How to Create Graphics: Crisp and Quality

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If a picture tells a thousand words, you can be sure all the images you use to market your business are always talking. So, you want to do all you can to make sure they are sending the right message. Almost all of the ad placements we offer involve some type of graphic so we have lots of experience knowing the style of graphic that works well with our audience (more on that in a future article). We also have experience receiving graphics for ads that just aren’t right for publishing in print and digitally. This is the topic you’re going to get the inside information on straight from two of our Production Managers.


Print Quality

David Borrink is our Production Manager for the magazine and shares about the importance of image resolution and offers some tips on getting your print ads right the first time!

For resolution, I can share something that would greatly help people: a better understanding of why it’s important.

Commercial printing recommends that images have 300 pixels per inch of resolution to reproduce as sharp. What people tend to do is think that because a photo looks good on their computer screen, it must be okay for print. The misconception can happen because computer screens generally display at 72 pixels per inch or 144 per inch if they are retina displays (like a phone or tablet). Neither of those resolutions will work for print because a printer will need more pixels to capture the image quality and print at its best value.

I have an on-screen trick for determining if a photo is the proper resolution. If an image resolution is at 300 pixels and you enlarge it in a layout or imaging program to display at 400%, you are then seeing it at 75 pixels per inch. Because screens show images at 72 pixels per inch maximum, if it looks great at 400%, then it will look great at normal size because it definitely will be 300 pixels per inch when at actual size.


Resolution Example 

The photo on the left is from an ad that got flagged by our printer’s scanning equipment that detects low quality images. I enlarged the ad to 400% focusing on the eye. You can see pixelization that will occur, and it would reproduce as blurry when printed. The image on the right is another ad where I did the same thing but notice how sharp it looks. It needs that sharpness to print properly. The image on the left has no sharp hairs or anything. You’re seeing it here on a screen, and that proves that the left image is not going to work.

how to create graphics

Another issue is making sure that an ad at actual size will be readable, mainly in terms of text. For the Resource Guides, we show 3″x3″ graphics for each vendor, and once in a while we get one that looks so crammed and small in text, like they were trying to get too much in the visuals. It might be that they created a 900×900 pixel image graphic area (which at 300 pixels per inch is 3″ x 3″) and then worked on it at video screen resolution, which means it would be perhaps eight or nine inches tall on their screen—certainly not “actual size” for what it will be in the end. 

What is good to do—and I do this whenever I’m designing a poster, large sign, or billboard— is to do the layout as if I’m looking at it from a distance so I consider its readability in its real environment. In the case of the Resource Guide graphic, they should reduce the size of their layout view so it represents 3″ x 3″ and think how this is going to look in print. Look at examples in the magazines and consider what is actually going to make an impact in this space.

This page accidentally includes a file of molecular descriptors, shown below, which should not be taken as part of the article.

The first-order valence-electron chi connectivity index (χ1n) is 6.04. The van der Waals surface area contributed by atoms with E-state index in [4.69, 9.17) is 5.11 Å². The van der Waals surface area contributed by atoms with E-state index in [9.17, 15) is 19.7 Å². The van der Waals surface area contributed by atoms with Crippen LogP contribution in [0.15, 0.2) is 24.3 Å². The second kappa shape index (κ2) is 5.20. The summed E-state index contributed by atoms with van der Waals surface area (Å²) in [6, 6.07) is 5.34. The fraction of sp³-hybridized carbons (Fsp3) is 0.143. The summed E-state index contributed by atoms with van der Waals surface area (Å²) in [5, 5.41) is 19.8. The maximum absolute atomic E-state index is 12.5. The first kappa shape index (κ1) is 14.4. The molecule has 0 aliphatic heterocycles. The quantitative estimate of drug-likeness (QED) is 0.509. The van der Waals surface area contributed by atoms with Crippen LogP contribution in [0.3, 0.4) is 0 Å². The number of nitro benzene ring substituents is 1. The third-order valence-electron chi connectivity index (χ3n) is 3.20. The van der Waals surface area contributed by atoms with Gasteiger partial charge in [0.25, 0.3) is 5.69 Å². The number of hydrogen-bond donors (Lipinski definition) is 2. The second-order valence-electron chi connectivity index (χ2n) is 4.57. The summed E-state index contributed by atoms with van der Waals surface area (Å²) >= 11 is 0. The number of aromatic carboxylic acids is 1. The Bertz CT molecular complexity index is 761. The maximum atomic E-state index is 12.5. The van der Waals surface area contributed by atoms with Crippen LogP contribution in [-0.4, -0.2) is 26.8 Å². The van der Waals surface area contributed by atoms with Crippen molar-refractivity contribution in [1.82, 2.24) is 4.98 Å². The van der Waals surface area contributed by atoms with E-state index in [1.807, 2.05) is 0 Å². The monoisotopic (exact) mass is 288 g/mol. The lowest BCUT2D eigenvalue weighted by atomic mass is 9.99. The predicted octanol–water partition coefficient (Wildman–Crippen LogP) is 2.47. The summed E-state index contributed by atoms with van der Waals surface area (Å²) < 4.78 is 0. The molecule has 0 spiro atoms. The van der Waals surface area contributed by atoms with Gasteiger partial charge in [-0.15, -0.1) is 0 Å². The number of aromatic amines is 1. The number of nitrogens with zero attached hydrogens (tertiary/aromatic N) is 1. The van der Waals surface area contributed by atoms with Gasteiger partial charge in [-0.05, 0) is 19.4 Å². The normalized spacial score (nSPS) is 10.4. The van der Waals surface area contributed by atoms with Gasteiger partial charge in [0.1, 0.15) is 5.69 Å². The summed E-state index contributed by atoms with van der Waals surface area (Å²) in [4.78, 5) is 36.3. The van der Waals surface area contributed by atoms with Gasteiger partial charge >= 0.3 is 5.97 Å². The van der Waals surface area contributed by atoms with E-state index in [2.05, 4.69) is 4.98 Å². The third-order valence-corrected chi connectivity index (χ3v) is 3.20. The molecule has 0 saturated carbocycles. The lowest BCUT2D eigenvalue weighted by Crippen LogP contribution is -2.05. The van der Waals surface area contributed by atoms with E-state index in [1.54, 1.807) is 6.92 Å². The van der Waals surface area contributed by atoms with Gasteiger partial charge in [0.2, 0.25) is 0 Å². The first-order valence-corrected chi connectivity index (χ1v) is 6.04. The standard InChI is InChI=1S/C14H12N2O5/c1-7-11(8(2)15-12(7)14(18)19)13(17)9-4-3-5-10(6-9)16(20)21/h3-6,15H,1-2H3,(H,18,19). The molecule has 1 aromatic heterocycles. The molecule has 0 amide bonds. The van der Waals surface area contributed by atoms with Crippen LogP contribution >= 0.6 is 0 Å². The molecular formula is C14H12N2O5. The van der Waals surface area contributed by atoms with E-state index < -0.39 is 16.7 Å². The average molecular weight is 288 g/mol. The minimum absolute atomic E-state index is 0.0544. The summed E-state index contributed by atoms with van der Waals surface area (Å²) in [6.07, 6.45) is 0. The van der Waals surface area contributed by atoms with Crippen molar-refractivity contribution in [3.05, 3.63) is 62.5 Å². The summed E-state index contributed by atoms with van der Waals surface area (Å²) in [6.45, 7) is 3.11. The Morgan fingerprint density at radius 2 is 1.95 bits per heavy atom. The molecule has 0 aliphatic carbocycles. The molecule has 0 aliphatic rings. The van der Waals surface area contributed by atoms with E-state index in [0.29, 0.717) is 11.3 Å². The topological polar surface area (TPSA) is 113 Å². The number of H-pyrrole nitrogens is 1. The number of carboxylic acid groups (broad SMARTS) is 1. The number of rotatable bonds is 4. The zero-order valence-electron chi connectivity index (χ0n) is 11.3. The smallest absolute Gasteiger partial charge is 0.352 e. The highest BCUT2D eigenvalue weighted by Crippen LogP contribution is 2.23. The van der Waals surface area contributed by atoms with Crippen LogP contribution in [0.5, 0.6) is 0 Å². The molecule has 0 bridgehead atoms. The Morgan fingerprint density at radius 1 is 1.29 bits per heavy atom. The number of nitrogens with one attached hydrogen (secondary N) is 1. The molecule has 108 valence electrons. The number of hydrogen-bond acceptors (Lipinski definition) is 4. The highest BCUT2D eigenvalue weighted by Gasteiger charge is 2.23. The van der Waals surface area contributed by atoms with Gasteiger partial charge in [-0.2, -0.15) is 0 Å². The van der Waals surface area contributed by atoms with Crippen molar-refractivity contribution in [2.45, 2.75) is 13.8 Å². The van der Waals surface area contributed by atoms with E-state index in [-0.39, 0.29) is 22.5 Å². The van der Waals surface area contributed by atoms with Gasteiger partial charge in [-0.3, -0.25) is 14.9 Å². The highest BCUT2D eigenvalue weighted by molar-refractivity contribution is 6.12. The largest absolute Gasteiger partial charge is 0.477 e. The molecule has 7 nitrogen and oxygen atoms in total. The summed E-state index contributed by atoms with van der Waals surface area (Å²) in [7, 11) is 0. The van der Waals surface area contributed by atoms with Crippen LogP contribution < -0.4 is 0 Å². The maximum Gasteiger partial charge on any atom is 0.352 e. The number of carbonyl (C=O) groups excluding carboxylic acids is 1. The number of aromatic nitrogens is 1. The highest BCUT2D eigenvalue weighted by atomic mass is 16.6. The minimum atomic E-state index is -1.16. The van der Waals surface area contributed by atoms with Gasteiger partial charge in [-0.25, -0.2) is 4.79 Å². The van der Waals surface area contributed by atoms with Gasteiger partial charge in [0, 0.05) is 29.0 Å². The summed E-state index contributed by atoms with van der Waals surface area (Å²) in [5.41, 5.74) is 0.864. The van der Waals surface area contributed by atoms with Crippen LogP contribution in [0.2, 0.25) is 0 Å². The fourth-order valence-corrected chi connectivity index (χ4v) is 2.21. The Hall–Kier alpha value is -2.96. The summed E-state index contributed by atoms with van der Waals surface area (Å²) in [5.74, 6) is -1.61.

Digital Quality

Susan Kramer is our Advertising Production Manager who receives all the ads sent to Artwork. Part of her job is to review all the ad components to ensure they are following the specs for the ad placement and appropriate for our audience. Here is a list of what she is looking for when graphics come in to Artwork: 

  • Grammar & Spelling: Making sure everything is spelled and formatted correctly.
  • Appropriate Graphics: Any images that features low-cut tops or short-shorts are not acceptable and will result in being sent back to the advertiser.
  • Text on ads: For certain platforms, like social media, graphics perform better with very little to no text on them. Enhanced Text Ads are limited to 15 words of text on the graphic.
  • Clarity: Graphics that are clear and crisp are definitely more eye-catching than those that have pixelated images.
  • Size: Graphics for social media should be sized according to the specs that are given in our media kit. Those are provided so that the ads will perform as well as possible on the various platforms. 


The visual design of your ad will greatly affect the impact that it has on the audience that is viewing it. Will it create interest, or will it go unnoticed in the constant stream of other visuals that people consume on a daily basis?

These tips give you a solid foundation on how to create graphics to make your ad appropriate to publish, but you also need to design your graphics to make them stand out and get noticed. Our past article Web Banner Design Ideas has a short list of design tips that are also applicable to other types of graphic ads. 

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